Dec. 17–AUGUSTA, Maine — It’s an injury sometimes treated with virtual darkness, but efforts continue to bring light to the battle against concussions in Maine.
A state law required all school boards statewide to develop concussion management policies by mid-2014, mandated training for coaches, athletic administrators and other school personnel in the identification and management of concussions, and required that a concussed student not return to a sport or the classroom until cleared by an appropriate healthcare professional trained in concussion management.
And while no firm statistics are yet available on the level of compliance with the law across the state, sports medicine experts in Maine believe awareness about concussions and how to treat them has increased markedly.
“What that law does is help educate more than anything else,” said Dr. William Heinz, a Portland physician who chairs the National Federation of State High School Association’s Concussion Summit Task Force and is a liaison to the sports medicine committee of the Maine Principals’ Association, which oversees interscholastic sports in the state.
“What it’s doing is getting those schools that may have been paralyzed and didn’t even know what first step to take to have some kind of concussion management team in place. It’s getting them to start taking that first step and move along from there. I think that’s been important.”
Challenges for school systems can range from financial considerations amid tight budgetary times to finding local healthcare providers with sufficient concussion-specific training,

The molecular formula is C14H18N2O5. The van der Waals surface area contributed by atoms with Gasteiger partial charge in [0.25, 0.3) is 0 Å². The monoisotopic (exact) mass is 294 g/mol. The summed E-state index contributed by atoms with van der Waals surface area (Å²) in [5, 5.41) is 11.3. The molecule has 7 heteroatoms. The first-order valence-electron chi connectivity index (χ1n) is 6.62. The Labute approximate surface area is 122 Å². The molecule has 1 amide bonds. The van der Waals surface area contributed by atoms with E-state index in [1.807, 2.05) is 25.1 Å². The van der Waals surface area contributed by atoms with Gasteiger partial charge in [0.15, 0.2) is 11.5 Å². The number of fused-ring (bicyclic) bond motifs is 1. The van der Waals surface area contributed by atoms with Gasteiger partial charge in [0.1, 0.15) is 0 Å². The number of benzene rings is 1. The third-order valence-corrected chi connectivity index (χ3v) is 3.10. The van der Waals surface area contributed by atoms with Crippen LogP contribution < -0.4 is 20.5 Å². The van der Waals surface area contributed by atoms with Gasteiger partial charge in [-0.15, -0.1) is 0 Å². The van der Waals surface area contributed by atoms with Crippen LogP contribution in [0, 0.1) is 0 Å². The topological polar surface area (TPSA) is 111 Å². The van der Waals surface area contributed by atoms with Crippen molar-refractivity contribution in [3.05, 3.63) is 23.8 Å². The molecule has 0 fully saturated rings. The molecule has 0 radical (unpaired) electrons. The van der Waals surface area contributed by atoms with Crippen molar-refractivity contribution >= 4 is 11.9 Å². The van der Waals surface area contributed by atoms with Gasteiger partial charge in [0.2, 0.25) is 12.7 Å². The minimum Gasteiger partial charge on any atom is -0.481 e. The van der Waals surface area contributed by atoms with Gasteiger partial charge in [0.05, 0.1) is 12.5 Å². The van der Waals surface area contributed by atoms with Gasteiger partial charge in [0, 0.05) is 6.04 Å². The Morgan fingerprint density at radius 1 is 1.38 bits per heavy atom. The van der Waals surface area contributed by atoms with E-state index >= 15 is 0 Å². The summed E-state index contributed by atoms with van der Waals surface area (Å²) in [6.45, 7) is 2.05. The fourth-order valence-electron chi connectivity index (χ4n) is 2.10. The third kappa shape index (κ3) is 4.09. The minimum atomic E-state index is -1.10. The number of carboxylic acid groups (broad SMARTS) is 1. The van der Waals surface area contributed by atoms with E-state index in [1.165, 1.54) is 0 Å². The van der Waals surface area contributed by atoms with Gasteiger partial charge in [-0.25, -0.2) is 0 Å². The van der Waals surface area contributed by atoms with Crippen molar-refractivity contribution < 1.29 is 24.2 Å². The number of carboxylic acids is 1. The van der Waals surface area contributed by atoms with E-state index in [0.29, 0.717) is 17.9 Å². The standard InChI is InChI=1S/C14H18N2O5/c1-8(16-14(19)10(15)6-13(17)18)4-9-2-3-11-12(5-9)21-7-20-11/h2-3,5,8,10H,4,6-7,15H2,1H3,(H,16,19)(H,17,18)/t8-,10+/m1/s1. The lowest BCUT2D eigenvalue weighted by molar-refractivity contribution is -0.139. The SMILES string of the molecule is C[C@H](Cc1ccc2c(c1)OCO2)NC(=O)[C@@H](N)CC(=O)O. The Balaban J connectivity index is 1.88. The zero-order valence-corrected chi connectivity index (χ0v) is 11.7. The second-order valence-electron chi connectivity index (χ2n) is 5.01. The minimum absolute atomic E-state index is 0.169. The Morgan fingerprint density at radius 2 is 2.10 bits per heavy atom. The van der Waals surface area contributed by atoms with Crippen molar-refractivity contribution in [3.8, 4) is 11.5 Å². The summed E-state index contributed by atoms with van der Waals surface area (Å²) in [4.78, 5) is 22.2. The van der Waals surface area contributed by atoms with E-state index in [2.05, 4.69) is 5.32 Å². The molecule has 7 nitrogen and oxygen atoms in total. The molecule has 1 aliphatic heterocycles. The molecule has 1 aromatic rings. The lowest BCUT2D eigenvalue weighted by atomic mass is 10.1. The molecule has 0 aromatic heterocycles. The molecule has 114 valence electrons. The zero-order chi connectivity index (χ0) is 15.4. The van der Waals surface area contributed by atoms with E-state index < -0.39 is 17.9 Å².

“It is being implemented,” said Dr. Paul Berkner, director of health services at Colby College in Waterville and president of the Maine Concussion Management Institute.
“But to be honest, some schools are struggling to figure out how to put it in the context of their school, so it’s not been perfect but the schools have done a really great job of trying to incorporate this. They’ve incorporated the education piece. They’re creating teams of administrators and school nurses and athletic trainers to help manage those students when they do get a concussion. But it’s not easy, and it’s not all going to be done tomorrow.”
The Maine Concussion Management Initiative is active in providing opportunities for school staff, medical providers and others interested in concussion management as a means to aid school districts in developing access to a pool of local personnel up to date on the subject.